I'm saved, so it doesn’t matter how much I give, or even whether I give at all.
It is right to say that being saved is what matters most, but wrong to conclude that giving is therefore irrelevant. In no way does giving (or any other good work) secure God’s favor. However, once we have been made new by the gospel, that same gospel changes us through and through, causing us to practice generosity (and other good works) out of thanksgiving to and love for God. Thus, while a person’s giving does not in any way determine his salvation, it is an excellent indicator that salvation has come to him. It is the grace of God, not our giving, that saves us. But once we are saved, it is the same grace of God that makes us generous givers. In fact, the Bible says, if we claim to be saved but refuse to give to people in need, then we may deceiving ourselves about being saved in the first place (James 2:14-17). In other words, it is precisely because you are saved that it matters how much you give.
God loves a cheerful giver, but I am not cheerful about giving, so it’s better not to give at all.
God loves a cheerful giver (2 Corinthians 9:7), but this is not to say that we should wait to give until we feel particularly cheerful about it. As with so many areas of the Christian life, obedience in giving can be hard work. The joy might only come during or after the act of obedience. But the same God who loves the cheerful giver (v. 7) promises to give us the grace we need to give cheerfully (v. 8). He gave us the gift of his Son; surely we can count on him for this as well. We should all aspire to joyful giving. But the best way to cultivate joyful giving is to ask for the Lord’s help and start giving.
I don’t owe God anything.
Actually, we owe God everything. God can even require our children from us, as he did from Abraham (James 2:14-24). The Bible repeatedly refers to God as the owner of all things and all people (see Psalm 24:1 for an example), especially those he has redeemed from sin and destruction. God created us, and if we put our hope and faith in Christ, he has purchased us. This makes him not just our Savior but our Lord as well. Therefore, we owe him everything. But since he knows what is best for us, giving back to him and to others is not the same as obeying a tyrannical king. Instead, we are obeying a ruler who is also a loving Father. He wants us to experience the joy of giving. We participate in caring for others and serving God not only because he commands it but also because it is in our best interest to do so.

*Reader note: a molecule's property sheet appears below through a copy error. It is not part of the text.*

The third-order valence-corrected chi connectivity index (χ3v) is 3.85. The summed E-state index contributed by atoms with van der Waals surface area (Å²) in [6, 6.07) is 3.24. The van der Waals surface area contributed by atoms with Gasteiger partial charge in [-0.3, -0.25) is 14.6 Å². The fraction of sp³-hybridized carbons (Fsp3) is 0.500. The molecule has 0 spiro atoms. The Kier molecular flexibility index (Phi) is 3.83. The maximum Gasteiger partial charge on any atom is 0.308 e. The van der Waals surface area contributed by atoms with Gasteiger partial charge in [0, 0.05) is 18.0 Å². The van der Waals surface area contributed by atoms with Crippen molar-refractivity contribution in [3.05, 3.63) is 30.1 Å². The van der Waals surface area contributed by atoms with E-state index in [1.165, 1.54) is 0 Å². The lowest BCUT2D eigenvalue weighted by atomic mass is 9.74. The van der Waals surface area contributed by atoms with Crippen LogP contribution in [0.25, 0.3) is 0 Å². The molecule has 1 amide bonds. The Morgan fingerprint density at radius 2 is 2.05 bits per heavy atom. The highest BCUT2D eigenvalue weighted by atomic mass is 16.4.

I don’t owe my church anything.
We probably owe our congregations and leaders far more than we know (Philemon 19), for churches are God’s vehicles to bring salvation and discipleship to the nations. Counting the ways we have been blessed by our church and other churches is a great way to learn how the love of others (expressed in their giving for missions, pastoral salaries, resources, projects and buildings) has had an eternal impact on us. Even if we see little blessing now (perhaps because we haven’t counted those blessings), we benefit immensely from past blessings bestowed by others. We should seek to provide the same blessings for others. Paul says we should owe no debt to one another, except love (Romans 13:8). Jesus and Paul agree that loving others means loving them like we love ourselves. Providing for the needs of others in our churches (possibly a nursery or a youth pastor even if you do not have children; counseling for married couples even if you are single; and especially supporting evangelism and mercy ministries for those in physical and spiritual need) is part of our debt to love others as we love ourselves. We must pray for the desire to love and serve our churches as he has commanded.